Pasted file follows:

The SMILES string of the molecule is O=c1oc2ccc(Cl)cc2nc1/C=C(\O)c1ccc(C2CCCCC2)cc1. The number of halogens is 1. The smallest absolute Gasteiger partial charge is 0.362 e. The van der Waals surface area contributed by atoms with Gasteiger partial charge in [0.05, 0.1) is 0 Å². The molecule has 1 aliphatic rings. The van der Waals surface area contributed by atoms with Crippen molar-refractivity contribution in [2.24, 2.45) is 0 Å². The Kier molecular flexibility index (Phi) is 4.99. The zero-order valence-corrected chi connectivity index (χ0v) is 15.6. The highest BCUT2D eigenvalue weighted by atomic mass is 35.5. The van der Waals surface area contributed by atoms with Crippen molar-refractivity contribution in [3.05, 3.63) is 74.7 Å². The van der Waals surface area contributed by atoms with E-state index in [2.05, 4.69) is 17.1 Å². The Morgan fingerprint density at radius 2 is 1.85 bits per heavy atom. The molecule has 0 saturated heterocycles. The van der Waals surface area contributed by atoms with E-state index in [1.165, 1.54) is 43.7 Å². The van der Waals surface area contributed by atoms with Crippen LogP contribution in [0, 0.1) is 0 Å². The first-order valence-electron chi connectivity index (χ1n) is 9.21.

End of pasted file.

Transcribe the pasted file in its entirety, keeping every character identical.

The SMILES string of the molecule is O=c1oc2ccc(Cl)cc2nc1/C=C(\O)c1ccc(C2CCCCC2)cc1. The number of halogens is 1. The smallest absolute Gasteiger partial charge is 0.362 e. The van der Waals surface area contributed by atoms with Gasteiger partial charge in [0.05, 0.1) is 0 Å². The molecule has 1 aliphatic rings. The van der Waals surface area contributed by atoms with Crippen molar-refractivity contribution in [2.24, 2.45) is 0 Å². The Kier molecular flexibility index (Phi) is 4.99. The zero-order valence-corrected chi connectivity index (χ0v) is 15.6. The highest BCUT2D eigenvalue weighted by atomic mass is 35.5. The van der Waals surface area contributed by atoms with Crippen molar-refractivity contribution in [3.05, 3.63) is 74.7 Å². The van der Waals surface area contributed by atoms with E-state index in [2.05, 4.69) is 17.1 Å². The Morgan fingerprint density at radius 2 is 1.85 bits per heavy atom. The molecule has 0 saturated heterocycles. The van der Waals surface area contributed by atoms with E-state index in [1.165, 1.54) is 43.7 Å². The van der Waals surface area contributed by atoms with Crippen LogP contribution in [0, 0.1) is 0 Å². The first-order valence-electron chi connectivity index (χ1n) is 9.21.